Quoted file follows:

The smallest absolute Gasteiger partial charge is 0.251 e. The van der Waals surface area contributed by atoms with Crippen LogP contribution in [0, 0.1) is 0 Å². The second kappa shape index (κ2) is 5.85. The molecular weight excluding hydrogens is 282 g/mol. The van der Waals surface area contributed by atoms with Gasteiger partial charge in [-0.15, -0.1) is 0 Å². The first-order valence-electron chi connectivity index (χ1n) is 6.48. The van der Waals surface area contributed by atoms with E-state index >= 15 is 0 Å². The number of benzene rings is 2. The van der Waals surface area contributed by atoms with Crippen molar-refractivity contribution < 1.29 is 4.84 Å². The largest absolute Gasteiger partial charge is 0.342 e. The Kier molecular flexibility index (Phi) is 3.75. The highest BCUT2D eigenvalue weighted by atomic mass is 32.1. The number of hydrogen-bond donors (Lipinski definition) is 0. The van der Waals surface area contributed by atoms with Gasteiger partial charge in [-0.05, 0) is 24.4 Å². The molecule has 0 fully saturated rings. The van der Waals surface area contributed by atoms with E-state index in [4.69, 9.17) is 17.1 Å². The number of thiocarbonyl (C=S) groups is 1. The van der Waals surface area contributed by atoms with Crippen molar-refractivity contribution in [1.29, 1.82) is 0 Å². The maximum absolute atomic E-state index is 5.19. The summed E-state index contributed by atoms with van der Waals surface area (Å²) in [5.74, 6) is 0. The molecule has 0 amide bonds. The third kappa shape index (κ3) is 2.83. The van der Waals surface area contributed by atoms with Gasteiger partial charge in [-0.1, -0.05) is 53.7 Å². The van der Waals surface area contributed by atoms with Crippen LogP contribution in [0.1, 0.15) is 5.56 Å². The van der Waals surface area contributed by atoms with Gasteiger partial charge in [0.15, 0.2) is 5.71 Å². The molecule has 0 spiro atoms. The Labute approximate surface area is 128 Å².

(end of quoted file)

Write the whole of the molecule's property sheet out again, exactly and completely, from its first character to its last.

The smallest absolute Gasteiger partial charge is 0.251 e. The van der Waals surface area contributed by atoms with Crippen LogP contribution in [0, 0.1) is 0 Å². The second kappa shape index (κ2) is 5.85. The molecular weight excluding hydrogens is 282 g/mol. The van der Waals surface area contributed by atoms with Gasteiger partial charge in [-0.15, -0.1) is 0 Å². The first-order valence-electron chi connectivity index (χ1n) is 6.48. The van der Waals surface area contributed by atoms with E-state index >= 15 is 0 Å². The number of benzene rings is 2. The van der Waals surface area contributed by atoms with Crippen molar-refractivity contribution < 1.29 is 4.84 Å². The largest absolute Gasteiger partial charge is 0.342 e. The Kier molecular flexibility index (Phi) is 3.75. The highest BCUT2D eigenvalue weighted by atomic mass is 32.1. The number of hydrogen-bond donors (Lipinski definition) is 0. The van der Waals surface area contributed by atoms with Gasteiger partial charge in [-0.05, 0) is 24.4 Å². The molecule has 0 fully saturated rings. The van der Waals surface area contributed by atoms with E-state index in [4.69, 9.17) is 17.1 Å². The number of thiocarbonyl (C=S) groups is 1. The van der Waals surface area contributed by atoms with Crippen molar-refractivity contribution in [1.29, 1.82) is 0 Å². The maximum absolute atomic E-state index is 5.19. The summed E-state index contributed by atoms with van der Waals surface area (Å²) in [5.74, 6) is 0. The molecule has 0 amide bonds. The third kappa shape index (κ3) is 2.83. The van der Waals surface area contributed by atoms with Gasteiger partial charge in [-0.1, -0.05) is 53.7 Å². The van der Waals surface area contributed by atoms with Crippen LogP contribution in [0.1, 0.15) is 5.56 Å². The van der Waals surface area contributed by atoms with Gasteiger partial charge in [0.15, 0.2) is 5.71 Å². The molecule has 0 spiro atoms. The Labute approximate surface area is 128 Å².